I thought of this today, if you mean by looking at it as though it's 2D where the x-axis is diagonal across the court and then the y-component is the height.
How would this affect my calculations? I would need to change the value of x to the diagonal distance rather than the vertical distance and redo it, correct?
 
  • #30
themethetion said:
How would this affect my calculations?
It avoids the complication of the launch angle needing to change when you introduce the lateral motion,
themethetion said:
I would need to change the value of x to the diagonal distance rather than the vertical distance and redo it, correct?
Yes, and of the opponent’s position.
 
  • #31
haruspex said:
It avoids the complication of the launch angle needing to change when you introduce the lateral motion,

Yes, and of the opponent’s position.
But the opponent is on the diagonal, so wouldn't his position remain the same?
 
  • #32
themethetion said:
But the opponent is on the diagonal, so wouldn't his position remain the same?
The position on the court is the same, but not the distance from the origin.
 
  • #33
haruspex said:
The position on the court is the same, but not the distance from the origin.
But the origin hasn't changed?
 
  • #34
themethetion said:
But the origin hasn't changed?
In your method in post #26, you started off by ignoring the width of the court. You treated the trajectory as being straight up one side of the court, baseline to baseline, with the opponent half way.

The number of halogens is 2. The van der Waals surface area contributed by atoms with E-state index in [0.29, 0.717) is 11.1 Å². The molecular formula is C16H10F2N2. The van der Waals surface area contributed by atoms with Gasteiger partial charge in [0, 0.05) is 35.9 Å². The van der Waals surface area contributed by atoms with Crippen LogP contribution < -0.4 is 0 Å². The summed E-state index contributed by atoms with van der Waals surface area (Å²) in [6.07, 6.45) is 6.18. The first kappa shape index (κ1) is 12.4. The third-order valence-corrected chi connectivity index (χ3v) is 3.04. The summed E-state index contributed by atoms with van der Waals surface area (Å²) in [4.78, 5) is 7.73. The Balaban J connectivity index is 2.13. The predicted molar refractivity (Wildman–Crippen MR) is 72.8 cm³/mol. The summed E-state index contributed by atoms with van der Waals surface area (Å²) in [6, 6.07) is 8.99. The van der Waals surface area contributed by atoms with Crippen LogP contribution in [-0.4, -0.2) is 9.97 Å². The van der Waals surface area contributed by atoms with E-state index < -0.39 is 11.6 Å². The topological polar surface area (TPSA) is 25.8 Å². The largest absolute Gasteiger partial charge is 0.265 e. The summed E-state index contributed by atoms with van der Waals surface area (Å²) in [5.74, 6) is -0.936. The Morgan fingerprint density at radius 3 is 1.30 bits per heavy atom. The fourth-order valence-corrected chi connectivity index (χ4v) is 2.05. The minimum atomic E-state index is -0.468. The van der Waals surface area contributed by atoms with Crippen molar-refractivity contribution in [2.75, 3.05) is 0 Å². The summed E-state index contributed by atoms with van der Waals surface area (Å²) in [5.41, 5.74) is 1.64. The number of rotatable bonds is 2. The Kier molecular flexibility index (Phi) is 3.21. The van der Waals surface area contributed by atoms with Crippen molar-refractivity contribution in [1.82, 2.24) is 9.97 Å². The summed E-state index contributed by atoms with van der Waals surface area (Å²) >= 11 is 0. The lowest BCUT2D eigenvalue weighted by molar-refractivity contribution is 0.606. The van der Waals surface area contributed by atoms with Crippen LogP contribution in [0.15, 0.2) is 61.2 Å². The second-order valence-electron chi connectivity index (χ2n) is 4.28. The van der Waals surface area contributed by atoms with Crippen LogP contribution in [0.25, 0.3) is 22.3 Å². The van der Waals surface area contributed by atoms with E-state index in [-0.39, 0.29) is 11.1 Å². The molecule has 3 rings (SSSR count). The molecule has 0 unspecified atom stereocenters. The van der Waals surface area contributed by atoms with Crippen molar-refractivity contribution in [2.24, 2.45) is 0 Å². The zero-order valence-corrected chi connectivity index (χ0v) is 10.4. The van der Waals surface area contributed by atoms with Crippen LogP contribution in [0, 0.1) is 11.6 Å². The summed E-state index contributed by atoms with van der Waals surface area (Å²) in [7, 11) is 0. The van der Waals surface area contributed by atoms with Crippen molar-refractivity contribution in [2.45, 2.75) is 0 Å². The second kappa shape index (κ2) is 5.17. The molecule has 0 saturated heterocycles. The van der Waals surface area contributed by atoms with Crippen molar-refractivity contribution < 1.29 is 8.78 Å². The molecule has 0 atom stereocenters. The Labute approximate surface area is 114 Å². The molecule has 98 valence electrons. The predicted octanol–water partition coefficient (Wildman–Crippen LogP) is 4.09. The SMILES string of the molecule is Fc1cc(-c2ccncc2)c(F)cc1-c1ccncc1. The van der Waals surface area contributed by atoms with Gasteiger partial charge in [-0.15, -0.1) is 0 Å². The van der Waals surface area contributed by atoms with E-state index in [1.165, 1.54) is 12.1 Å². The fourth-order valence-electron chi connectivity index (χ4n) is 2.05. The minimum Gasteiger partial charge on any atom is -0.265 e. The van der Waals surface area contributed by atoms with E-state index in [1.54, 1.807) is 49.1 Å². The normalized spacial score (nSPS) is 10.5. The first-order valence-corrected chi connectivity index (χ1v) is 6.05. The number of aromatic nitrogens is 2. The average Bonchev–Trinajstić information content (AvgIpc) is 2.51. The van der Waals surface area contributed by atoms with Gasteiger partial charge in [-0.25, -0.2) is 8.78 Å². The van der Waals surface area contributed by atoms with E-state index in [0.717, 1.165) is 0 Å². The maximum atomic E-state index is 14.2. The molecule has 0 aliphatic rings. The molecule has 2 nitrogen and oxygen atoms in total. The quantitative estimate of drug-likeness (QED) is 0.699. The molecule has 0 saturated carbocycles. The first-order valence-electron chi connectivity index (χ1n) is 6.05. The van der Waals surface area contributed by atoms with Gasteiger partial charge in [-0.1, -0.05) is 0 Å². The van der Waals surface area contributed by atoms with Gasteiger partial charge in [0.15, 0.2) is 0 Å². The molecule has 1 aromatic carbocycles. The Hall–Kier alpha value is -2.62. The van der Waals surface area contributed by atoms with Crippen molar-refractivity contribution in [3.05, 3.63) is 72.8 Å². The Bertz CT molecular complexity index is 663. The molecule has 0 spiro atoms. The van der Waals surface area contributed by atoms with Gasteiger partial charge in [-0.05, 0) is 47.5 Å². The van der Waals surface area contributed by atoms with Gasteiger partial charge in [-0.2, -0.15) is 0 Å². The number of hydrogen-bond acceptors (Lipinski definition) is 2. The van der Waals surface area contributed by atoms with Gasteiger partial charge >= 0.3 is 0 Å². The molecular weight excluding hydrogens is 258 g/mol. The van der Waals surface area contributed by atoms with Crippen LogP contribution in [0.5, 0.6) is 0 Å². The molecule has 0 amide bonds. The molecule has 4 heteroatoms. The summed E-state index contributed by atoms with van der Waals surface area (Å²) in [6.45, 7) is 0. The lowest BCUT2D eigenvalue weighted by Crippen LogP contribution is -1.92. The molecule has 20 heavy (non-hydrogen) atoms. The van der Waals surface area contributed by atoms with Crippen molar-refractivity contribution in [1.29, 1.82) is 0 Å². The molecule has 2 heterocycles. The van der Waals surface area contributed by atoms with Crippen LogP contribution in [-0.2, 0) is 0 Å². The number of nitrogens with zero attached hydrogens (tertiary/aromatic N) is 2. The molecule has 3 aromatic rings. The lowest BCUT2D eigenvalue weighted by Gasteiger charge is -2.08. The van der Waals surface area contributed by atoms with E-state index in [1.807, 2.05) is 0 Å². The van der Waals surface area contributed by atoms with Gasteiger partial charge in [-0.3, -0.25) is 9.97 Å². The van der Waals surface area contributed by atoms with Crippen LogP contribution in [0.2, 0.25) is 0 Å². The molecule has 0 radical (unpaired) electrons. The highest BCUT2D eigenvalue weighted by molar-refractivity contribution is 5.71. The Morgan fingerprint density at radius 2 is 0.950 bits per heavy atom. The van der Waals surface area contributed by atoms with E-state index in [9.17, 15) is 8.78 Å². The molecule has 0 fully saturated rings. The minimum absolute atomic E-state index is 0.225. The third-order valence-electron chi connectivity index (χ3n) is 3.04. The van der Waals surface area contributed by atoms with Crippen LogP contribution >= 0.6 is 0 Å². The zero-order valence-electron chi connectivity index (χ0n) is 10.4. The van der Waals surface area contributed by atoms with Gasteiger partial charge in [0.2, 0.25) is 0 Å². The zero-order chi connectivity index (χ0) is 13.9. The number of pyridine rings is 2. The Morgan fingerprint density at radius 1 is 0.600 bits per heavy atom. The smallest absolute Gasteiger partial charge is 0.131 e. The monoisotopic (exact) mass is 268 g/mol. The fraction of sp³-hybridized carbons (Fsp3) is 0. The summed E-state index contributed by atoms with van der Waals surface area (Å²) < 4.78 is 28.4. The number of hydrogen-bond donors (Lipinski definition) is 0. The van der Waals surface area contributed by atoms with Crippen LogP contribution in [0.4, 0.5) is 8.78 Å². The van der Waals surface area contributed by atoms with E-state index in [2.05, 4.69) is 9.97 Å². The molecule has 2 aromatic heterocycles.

Changing it to a corner to corner trajectory increases the distance from the server to the opponent as well as from server to landing point.
 
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  • #35
I am sure that you have the skills to work this out if you think clearly and work methodically, but after 34 posts you still seem to be struggling. I think there are two main reasons for the struggle. First you don't seem to have a mental image of the problem. The best way to get a mental image is to draw a diagram: do this and post it here, with everything labelled. Which brings me to the second problem: you have used non-standard and very confusing labels for things, in particular
themethetion said:
x is the velocity
Don't do this. Choose ## v ## for the initial velocity (actually it is speed, but let's stick with ## v ## because we all know we are talking about the magnitude of the velocity here), then you can use ## x ## instead of R_x and ## y ## instead of R_y. Now using ## g ## for gravity (always keep symbols in your workings, only substituting numbers in at the end to get an answer) we can rewrite
themethetion said:
R_x= x cos(θ)t and R_y= -4.9t^2 + xsin(θ)t
as ## x = (v \cos \theta) t ## and ## y = y_0 + (v \sin \theta) t - (\frac 1 2 g) t^2 ## (note I have also introduced ## y_0 ##, the initial height of the ball as I am sure the player is not hitting it off the ground). We can then use sensible labels for things like the distance to the baseline ## x_b ## and to the distance and height to clear the other player ## x_p ## and ## y_p ##. Mark these on your diagram.